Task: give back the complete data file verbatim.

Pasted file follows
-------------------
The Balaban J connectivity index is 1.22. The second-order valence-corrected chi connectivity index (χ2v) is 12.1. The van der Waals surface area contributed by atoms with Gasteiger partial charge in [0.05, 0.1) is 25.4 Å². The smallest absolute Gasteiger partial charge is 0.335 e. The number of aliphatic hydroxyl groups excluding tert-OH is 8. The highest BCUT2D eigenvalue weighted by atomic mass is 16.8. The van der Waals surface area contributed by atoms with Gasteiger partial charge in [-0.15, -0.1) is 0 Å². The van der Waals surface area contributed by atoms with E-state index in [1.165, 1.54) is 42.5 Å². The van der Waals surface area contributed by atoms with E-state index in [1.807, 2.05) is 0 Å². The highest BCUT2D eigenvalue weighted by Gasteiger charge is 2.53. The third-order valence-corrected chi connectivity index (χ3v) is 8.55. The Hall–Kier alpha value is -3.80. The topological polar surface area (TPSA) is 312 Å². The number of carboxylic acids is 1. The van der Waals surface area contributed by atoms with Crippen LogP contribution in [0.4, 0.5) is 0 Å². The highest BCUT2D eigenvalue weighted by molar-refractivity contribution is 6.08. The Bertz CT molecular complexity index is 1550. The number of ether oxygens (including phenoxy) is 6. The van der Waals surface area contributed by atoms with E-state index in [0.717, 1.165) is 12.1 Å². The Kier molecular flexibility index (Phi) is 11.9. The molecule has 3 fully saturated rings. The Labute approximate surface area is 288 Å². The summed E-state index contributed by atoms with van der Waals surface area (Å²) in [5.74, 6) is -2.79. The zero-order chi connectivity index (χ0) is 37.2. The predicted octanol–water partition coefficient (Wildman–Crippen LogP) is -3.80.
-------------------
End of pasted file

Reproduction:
The Balaban J connectivity index is 1.22. The second-order valence-corrected chi connectivity index (χ2v) is 12.1. The van der Waals surface area contributed by atoms with Gasteiger partial charge in [0.05, 0.1) is 25.4 Å². The smallest absolute Gasteiger partial charge is 0.335 e. The number of aliphatic hydroxyl groups excluding tert-OH is 8. The highest BCUT2D eigenvalue weighted by atomic mass is 16.8. The van der Waals surface area contributed by atoms with Gasteiger partial charge in [-0.15, -0.1) is 0 Å². The van der Waals surface area contributed by atoms with E-state index in [1.165, 1.54) is 42.5 Å². The van der Waals surface area contributed by atoms with E-state index in [1.807, 2.05) is 0 Å². The highest BCUT2D eigenvalue weighted by Gasteiger charge is 2.53. The third-order valence-corrected chi connectivity index (χ3v) is 8.55. The Hall–Kier alpha value is -3.80. The topological polar surface area (TPSA) is 312 Å². The number of carboxylic acids is 1. The van der Waals surface area contributed by atoms with Crippen LogP contribution in [0.4, 0.5) is 0 Å². The highest BCUT2D eigenvalue weighted by molar-refractivity contribution is 6.08. The Bertz CT molecular complexity index is 1550. The number of ether oxygens (including phenoxy) is 6. The van der Waals surface area contributed by atoms with E-state index in [0.717, 1.165) is 12.1 Å². The Kier molecular flexibility index (Phi) is 11.9. The molecule has 3 fully saturated rings. The Labute approximate surface area is 288 Å². The summed E-state index contributed by atoms with van der Waals surface area (Å²) in [5.74, 6) is -2.79. The zero-order chi connectivity index (χ0) is 37.2. The predicted octanol–water partition coefficient (Wildman–Crippen LogP) is -3.80.